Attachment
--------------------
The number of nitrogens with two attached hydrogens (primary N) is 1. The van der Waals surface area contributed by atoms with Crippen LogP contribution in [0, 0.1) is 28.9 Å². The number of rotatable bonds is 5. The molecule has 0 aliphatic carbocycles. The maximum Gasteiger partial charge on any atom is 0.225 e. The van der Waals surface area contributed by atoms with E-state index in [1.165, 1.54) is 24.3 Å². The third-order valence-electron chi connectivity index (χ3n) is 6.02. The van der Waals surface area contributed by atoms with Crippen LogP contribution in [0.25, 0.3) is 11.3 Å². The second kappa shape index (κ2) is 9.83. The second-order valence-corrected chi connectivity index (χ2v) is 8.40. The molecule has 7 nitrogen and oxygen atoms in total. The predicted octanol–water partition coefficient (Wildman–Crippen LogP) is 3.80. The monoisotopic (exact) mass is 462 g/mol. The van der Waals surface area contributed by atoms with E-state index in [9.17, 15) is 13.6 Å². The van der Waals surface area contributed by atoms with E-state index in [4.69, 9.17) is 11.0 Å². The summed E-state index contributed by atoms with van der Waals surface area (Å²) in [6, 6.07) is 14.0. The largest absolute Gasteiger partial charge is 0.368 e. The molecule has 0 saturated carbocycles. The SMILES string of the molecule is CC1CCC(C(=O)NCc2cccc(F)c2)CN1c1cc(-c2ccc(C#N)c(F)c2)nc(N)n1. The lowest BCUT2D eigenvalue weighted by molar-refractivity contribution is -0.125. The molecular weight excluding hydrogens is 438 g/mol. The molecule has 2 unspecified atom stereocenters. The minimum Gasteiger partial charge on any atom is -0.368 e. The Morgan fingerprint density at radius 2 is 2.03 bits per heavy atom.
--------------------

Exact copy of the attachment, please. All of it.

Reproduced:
The number of nitrogens with two attached hydrogens (primary N) is 1. The van der Waals surface area contributed by atoms with Crippen LogP contribution in [0, 0.1) is 28.9 Å². The number of rotatable bonds is 5. The molecule has 0 aliphatic carbocycles. The maximum Gasteiger partial charge on any atom is 0.225 e. The van der Waals surface area contributed by atoms with E-state index in [1.165, 1.54) is 24.3 Å². The third-order valence-electron chi connectivity index (χ3n) is 6.02. The van der Waals surface area contributed by atoms with Crippen LogP contribution in [0.25, 0.3) is 11.3 Å². The second kappa shape index (κ2) is 9.83. The second-order valence-corrected chi connectivity index (χ2v) is 8.40. The molecule has 7 nitrogen and oxygen atoms in total. The predicted octanol–water partition coefficient (Wildman–Crippen LogP) is 3.80. The monoisotopic (exact) mass is 462 g/mol. The van der Waals surface area contributed by atoms with E-state index in [9.17, 15) is 13.6 Å². The van der Waals surface area contributed by atoms with E-state index in [4.69, 9.17) is 11.0 Å². The summed E-state index contributed by atoms with van der Waals surface area (Å²) in [6, 6.07) is 14.0. The largest absolute Gasteiger partial charge is 0.368 e. The molecule has 0 saturated carbocycles. The SMILES string of the molecule is CC1CCC(C(=O)NCc2cccc(F)c2)CN1c1cc(-c2ccc(C#N)c(F)c2)nc(N)n1. The lowest BCUT2D eigenvalue weighted by molar-refractivity contribution is -0.125. The molecular weight excluding hydrogens is 438 g/mol. The molecule has 2 unspecified atom stereocenters. The minimum Gasteiger partial charge on any atom is -0.368 e. The Morgan fingerprint density at radius 2 is 2.03 bits per heavy atom.